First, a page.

AIDS among women steadily rising

January 25, 1991|By Sue Miller | Sue Miller,Evening Sun Staff

AIDS cases among Maryland women are rising steadily, particularly among intravenous drug users, according to preliminary figures from the state AIDS Administration.

Overall, 655 AIDS cases were reported in Maryland during 1990. But Dr. Audrey Rogers, chief epidemiologist for the state AIDS Administration, said the final figure probably will match or

exceed last year's total of 761 when doctors finish reporting.

Women accounted for 19 percent of the 1990 cases. Since th government began keeping AIDS records in 1981, 459 women have been diagnosed with acquired immune deficiency syndrome in Maryland. But 126 of those cases were reported in 1990 alone.

"It's true that 27 percent of the cases of AIDS in women in Maryland occurred in 1990, but it's not that we had an explosion of cases in 1990," Rogers said.

"If you looked at the numbers of cases in women, year to year to year, that has been a slowly, but steadily increasing proportion. We're not inconsistent with what's happening across the country."

AIDS is a disease that destroys the victim's immune system, leaving the body open to powerful infections and cancers that kill.

Although national figures are not yet complete, The federal Centers for Disease Control estimate that more than 15,000 women died from the fatal disease last year. By the end of 1991, AIDS is expected to be the fifth leading cause of death among women ages 15 to 44.

The World Health Organization estimates that, by the end of 1991, 500,000 people worldwide will be diagnosed with AIDS. Forty percent of them will be women.

Although reports of the disease originally surfaced among white male homosexuals, AIDS has emerged as a major threat to black Americans. In Maryland, 70 percent of last year's AIDS cases involved blacks.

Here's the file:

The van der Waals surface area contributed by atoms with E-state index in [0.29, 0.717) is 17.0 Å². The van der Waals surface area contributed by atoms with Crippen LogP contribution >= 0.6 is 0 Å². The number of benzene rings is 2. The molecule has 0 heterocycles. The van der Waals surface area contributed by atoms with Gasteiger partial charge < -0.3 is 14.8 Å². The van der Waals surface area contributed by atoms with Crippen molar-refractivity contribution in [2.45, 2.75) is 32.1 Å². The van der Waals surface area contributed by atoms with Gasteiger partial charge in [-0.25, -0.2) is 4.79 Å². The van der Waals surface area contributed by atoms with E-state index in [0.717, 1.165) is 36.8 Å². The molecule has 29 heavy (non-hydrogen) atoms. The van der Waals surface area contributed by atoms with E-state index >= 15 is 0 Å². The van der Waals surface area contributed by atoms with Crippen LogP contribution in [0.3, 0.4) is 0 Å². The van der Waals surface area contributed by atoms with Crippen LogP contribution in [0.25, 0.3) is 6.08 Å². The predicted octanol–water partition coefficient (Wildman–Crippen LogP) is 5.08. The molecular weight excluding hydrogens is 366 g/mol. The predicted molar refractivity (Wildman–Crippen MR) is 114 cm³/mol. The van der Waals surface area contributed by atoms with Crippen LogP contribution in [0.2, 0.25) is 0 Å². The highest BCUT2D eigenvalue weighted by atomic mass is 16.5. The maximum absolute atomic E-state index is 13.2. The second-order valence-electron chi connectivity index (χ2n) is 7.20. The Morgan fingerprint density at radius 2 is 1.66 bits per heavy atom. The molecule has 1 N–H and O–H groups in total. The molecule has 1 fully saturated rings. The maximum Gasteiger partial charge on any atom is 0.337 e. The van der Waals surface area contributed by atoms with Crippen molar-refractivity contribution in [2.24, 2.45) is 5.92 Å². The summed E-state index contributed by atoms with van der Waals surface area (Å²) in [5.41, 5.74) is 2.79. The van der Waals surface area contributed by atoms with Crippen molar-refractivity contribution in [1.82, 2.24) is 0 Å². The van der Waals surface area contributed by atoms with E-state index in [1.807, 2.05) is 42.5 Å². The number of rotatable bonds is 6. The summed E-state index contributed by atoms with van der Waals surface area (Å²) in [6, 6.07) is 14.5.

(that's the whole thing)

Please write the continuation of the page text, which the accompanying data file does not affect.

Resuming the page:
Since the start of the epidemic in 1981, 72 percent of female

AIDS victims here have been black, including 80 percent of last year's victims. This reflects national figures.

More than 60 percent of the last year's AIDS cases among black women are attributed to intravenous drug use, compared with 40 percent among white women, the report showed. White women are more likely to contract AIDS through sexual contact or transfusions. CDC experts say this reflects poverty, inadequate medical care and drug use among black women, rather than racial factors.

The report also shows that the incidence of AIDS transmission through sexual contact has been rising among white and black women, although drug use is still the chief culprit.

The Maryland report lists six newly diagnosed cases of AIDS in children under age 13 last year, and 69 cases since 1981. But Rogers said she believes the actual number would be larger if all doctors reported these cases.

Public health officials have estimated that for every child that has AIDS, two to 10 may be infected with the human immunodeficiency virus that causes the disease.

Since 1981, 3,174 Marylanders have been struck by AIDS, Of those, 1,984 have died and 1,190 are living with the disease. Nationally, more than 161,073 Americans were afflicted between and 1990. Of those, 100,777 have died.

With 358 reported cases of AIDS, Baltimore accounted for more than half the state's 1990 total. Prince George's County reported 113 cases, followed by Montgomery County with 55 cases, Baltimore County with 37 cases and Anne Arundel County with 20 cases.

The disease continues to strike men and women in the prime of their lives. Slightly more than 43 percent of the total cases since 1981 have struck people between 30 and 39 years of age. But the AIDS virus can be present for years before it's detected.

"That age group has consistently been the one in which we see most of the cases," Rogers said. "But, again, I think you have to keep in mind that, with the incubation period of this particular disease, people who get diagnosed in their 30s tend to be infected in their 20s.

"And, the longer we look at it, the longer the incubation period can be for certain subgroups, so we may even have teen-agers who may get infected but then not show signs of illness until they get into their 30s."

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